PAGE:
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MELISSA BLOCK, host:

From NPR News, this is ALL THINGS CONSIDERED. I'm Melissa Block.

ROBERT SIEGEL, host:

And I'm Robert Siegel.

It's been more than a year since President Obama lifted travel restrictions to Cuba for those with family on the island. And while there are still no regular commercial flights from the U.S., more than 50 chartered jets are landing every week, and they're bringing a volume of visitors not seen since the 1950s.

Nick Miroff reports from Havana.

NICK MIROFF: The 45-minute trip across the Florida Straits is so short the plane seems to begin descending soon after takeoff. And the two Cubas, Havana and Miami, meet here just outside the terminals of Havana's Jose Marti International Airport. Tearful Cuban emigres rush to embrace their relatives, their baggage carts loaded with Santa-sized sacks of American retail abundance.

(Soundbite of a conversation)

MIROFF: This type of family reunification is at the core of the Obama administration's Cuba policy. Ordinary Americans are still barred from going, but restrictions have been lifted on anyone with family on the island, hoping the contact will speed changes here. U.S. visitors are now the second largest source of foreign tourists to Cuba, after Canadians.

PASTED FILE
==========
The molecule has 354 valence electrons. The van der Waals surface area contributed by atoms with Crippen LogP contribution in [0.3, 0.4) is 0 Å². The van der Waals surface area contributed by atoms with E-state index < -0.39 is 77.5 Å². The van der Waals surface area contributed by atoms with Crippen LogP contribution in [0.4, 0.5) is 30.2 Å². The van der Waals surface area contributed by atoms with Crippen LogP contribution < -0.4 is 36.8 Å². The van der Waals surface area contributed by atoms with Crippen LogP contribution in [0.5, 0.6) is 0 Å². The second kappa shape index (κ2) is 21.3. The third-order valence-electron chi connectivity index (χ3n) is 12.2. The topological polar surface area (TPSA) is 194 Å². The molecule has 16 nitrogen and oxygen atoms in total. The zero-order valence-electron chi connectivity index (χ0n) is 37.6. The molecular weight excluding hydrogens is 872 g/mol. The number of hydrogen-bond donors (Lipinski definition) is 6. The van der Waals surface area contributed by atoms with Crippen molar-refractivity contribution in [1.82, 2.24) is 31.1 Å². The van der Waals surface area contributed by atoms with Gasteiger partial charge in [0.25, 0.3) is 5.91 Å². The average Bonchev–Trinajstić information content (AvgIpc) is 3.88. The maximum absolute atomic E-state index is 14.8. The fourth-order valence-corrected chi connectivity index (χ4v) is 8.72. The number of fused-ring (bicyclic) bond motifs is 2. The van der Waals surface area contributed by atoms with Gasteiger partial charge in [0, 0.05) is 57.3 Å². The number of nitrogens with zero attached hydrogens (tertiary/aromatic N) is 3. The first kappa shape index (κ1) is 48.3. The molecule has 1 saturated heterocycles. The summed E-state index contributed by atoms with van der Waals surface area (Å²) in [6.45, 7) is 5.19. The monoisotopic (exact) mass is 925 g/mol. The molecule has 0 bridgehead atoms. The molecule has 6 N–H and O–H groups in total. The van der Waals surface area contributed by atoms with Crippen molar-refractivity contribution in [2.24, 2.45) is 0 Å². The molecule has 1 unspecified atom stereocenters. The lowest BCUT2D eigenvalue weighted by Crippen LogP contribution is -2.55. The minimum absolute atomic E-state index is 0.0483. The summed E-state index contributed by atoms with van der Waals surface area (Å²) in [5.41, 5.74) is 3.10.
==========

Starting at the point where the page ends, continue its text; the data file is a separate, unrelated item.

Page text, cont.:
As many as 400,000 U.S. visitors are expected to arrive by the end of this year, five times the number of U.S. citizens that came in 2008 before the travel policy change. To handle all the added volume, the Cuban government is doubling the capacity of one of its airport terminals.

Juan Francisco Hernandez, a 71-year-old retired farmer wearing a baseball cap that read Jesus is My Boss, said he was the only one of his six siblings who chose to remain in Cuba. But now, his brother visits from Miami regularly, he said, bringing interesting conversations and an economic lifeline.

Mr. JUAN FRANCISCO HERNANDEZ: (Foreign language spoken)

MIROFF: It's a big help to us that the American government has allowed these travelers to come, Hernandez said. And if the rest of the Americans could visit, it'd be even better. I think it'd be huge benefit to both countries, he said.

MIROFF: The Cuba charter flights remain expensive at four, $500 round trip plus baggage fees. But with so much pent up demand, it's not hard to imagine the day when U.S. tourists and Cuban-Americans will jet back and forth on dozens of flights each day, or just come down for the weekend.

For NPR News, I'm Nick Miroff in Havana.

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